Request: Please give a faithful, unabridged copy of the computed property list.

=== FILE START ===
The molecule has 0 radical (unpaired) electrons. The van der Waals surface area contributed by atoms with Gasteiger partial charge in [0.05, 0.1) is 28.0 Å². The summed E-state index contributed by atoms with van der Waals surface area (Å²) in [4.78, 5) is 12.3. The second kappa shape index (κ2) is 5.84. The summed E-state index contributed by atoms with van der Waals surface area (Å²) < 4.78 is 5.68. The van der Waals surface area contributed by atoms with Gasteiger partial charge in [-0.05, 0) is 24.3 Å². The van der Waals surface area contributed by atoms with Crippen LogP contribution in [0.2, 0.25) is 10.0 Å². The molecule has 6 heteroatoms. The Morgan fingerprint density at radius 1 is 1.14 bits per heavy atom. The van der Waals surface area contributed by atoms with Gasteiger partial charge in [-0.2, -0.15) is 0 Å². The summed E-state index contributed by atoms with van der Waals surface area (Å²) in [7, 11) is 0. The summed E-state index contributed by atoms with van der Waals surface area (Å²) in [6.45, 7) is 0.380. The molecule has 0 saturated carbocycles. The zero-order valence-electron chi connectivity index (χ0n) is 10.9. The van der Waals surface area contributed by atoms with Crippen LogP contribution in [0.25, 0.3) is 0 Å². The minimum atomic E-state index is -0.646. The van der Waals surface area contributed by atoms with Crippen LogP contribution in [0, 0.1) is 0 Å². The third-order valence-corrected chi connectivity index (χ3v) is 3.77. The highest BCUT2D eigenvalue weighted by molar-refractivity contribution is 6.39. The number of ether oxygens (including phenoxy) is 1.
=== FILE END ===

The molecule has 0 radical (unpaired) electrons. The van der Waals surface area contributed by atoms with Gasteiger partial charge in [0.05, 0.1) is 28.0 Å². The summed E-state index contributed by atoms with van der Waals surface area (Å²) in [4.78, 5) is 12.3. The second kappa shape index (κ2) is 5.84. The summed E-state index contributed by atoms with van der Waals surface area (Å²) < 4.78 is 5.68. The van der Waals surface area contributed by atoms with Gasteiger partial charge in [-0.05, 0) is 24.3 Å². The van der Waals surface area contributed by atoms with Crippen LogP contribution in [0.2, 0.25) is 10.0 Å². The molecule has 6 heteroatoms. The Morgan fingerprint density at radius 1 is 1.14 bits per heavy atom. The van der Waals surface area contributed by atoms with Gasteiger partial charge in [-0.2, -0.15) is 0 Å². The summed E-state index contributed by atoms with van der Waals surface area (Å²) in [7, 11) is 0. The summed E-state index contributed by atoms with van der Waals surface area (Å²) in [6.45, 7) is 0.380. The molecule has 0 saturated carbocycles. The zero-order valence-electron chi connectivity index (χ0n) is 10.9. The van der Waals surface area contributed by atoms with Crippen LogP contribution in [0.25, 0.3) is 0 Å². The minimum atomic E-state index is -0.646. The van der Waals surface area contributed by atoms with Crippen LogP contribution in [0, 0.1) is 0 Å². The third-order valence-corrected chi connectivity index (χ3v) is 3.77. The highest BCUT2D eigenvalue weighted by molar-refractivity contribution is 6.39. The number of ether oxygens (including phenoxy) is 1.